9. It doesn't kill the unraid GUI, but it does latch the power state to P0 indefinitely as soon as steam starts within the docker. The only way I can get it back to a lower state is to kill everything using the card and then start a new x server (either in unraid or the docker) or by starting persistenced.
  10. I've been toying around with steam-headless docker and the nvidia driver package for a bit. Without nvidia-persistenced started, as soon as `steam` runs within the docker the power state is P0 and never leaves it. Even after closing the docker down, the power state remains at P0, killing all handles with `fuser -kv /dev/dri/card0` also kills the unraid X server and leaves nothing to manage the power state, so it's still at P0 - at least until I `startx` which grabs the card again and shifts it back to P8. With the daemon running, steam doesn't lock it to P0 - instead the frequency scales dynamically as would be expected, initially going to P5 pulling 10w (instead of the 20w at P0 idle) and then eventually settling back down to P8 and pulling 5W or less. Before starting nvidia-persistenced: After starting nvidia-persistenced: The effect is immediate as can be seen above. Killing the persistence daemon results in the power state being locked at wherever it was left until the next application requests a higher power state. EDIT: Turns out there is one more caveat to this, and maybe an undesired effect. The nvidia-persistenced keeps the driver loaded even with no application using it (so if zero processes are using the GPU) which does keep the power consumption higher than if there were no driver loaded at all. I don't know why this also allows the power state to drop for steam however. Just what happens in practice. I'm sure others can test and either validate or invalidate my findings.
  11. You would be correct in learning something new. I never even would have guessed that ".local" suffix specifically had different handling via zerconf/avahi/multicast. Neat! Yeah, don't really feel I should be breaking zeroconf by manually adding those entries to DNS. What I've got going for now works. I've next go to tackle taking my ISP's gateway out of the picture because it explicitly does not support certain things (changing the DNS and NAT loopback being the important ones for me.)
  12. That's how it came set up out of the box - and it was unable to resolve hostnames. Even specifying a dns using the --dns flag in docker it would not resolve hostnames. I believe there is something missing in the br0 config for this to work outside of dns as `curl <DNS IP>` which is on my local subnet results in no route to host - which is odd since the br0 network and my local subnet are the same scope (192.168.1.x). Either way host works and all my services are reachable how I want them to be again.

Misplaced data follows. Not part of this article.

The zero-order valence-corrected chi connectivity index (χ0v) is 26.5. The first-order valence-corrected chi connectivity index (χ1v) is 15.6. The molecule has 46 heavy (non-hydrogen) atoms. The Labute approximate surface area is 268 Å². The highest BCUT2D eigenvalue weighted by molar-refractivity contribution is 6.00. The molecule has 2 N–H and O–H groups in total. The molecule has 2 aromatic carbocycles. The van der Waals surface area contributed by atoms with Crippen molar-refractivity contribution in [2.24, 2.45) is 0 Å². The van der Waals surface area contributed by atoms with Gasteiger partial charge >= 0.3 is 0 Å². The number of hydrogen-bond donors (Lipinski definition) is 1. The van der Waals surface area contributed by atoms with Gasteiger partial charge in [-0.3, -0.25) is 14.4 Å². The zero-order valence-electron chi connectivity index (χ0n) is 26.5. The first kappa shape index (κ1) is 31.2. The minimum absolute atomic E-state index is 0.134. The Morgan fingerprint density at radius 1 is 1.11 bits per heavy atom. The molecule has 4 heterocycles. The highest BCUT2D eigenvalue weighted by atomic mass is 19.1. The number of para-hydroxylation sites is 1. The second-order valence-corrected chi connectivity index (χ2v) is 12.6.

13. The octopi instance is running on a raspberry pi and is reachable on my network as "octopi.local" I'm wanting to allow remote access to it through nginx proxy manager as well as the other services on my network that aren't all on my server. I ended up switching to HOST networking, moving the unraid WebUI to Port 5000/5001 and then pointing my router to my unraid's hostname. After switching to host network mode hostname resolution works properly, and I have now set it up so that I can access all of my services. I also added an entry for my local unraid hostname and ip address to redirect to the unraid WebUI so I can use those like I always have transparently.
  14. Trying to switch to this docker from the unofficial one after many moons. I'm not changing any of the default options as such it is running on the custom (br0) network and has an ip on my local subnet. I am able to access the WebUI and set up a couple of test domains. Both of these error with 502. Looking at the access log: 2022/08/10 19:41:24 [error] 810#810: *104 octopi.local could not be resolved (3: Host not found), I can't resolve any address in my local network, trying to curl octopi.local results in could not resolve host: octopi.local. Using curl on the IP works fine. Additionally, I receive no route to host when trying to refer to the unraid server, so I can't see/forward to any dockers hosted on that server. Not sure how best to approach this. (For example, I have a service running at 192.168.1.72:8443, I get "no route to host" for 192.168.1.72 - which is my unraid box)
  15. So I've been having an issue since installing a new SAS HBA (9305-24i in IT mode) one of the ports is flakey and two disks connected to that port will have UDMA CRC errors tick up (1st and 4th disks on the breakout). I confirmed it wasn't the cable by replacing with a new cable. I confirmed its not the disks by swapping that entire branch with another. The issue follows the port on the HBA. This has left me in a "precarious" situation where one of my parity disks is disabled and one data disk is disabled. The issue was initially resolved after swapping the ports on the HBA so I chocked it up to "Maybe it was just a loose seat" and now I'm nowhere near the server to do any maintenance, and there's nobody else who can do it for me. I plan on powering off the server until a new HBA arrives to replace this one - but until I am able to migrate some services around I can't really do that. Since I have dual-parity, the array is still emulated, but if I lose any one disk I'm kind of SOL on recovery, correct? So far this is the only indicated hardware issue I have.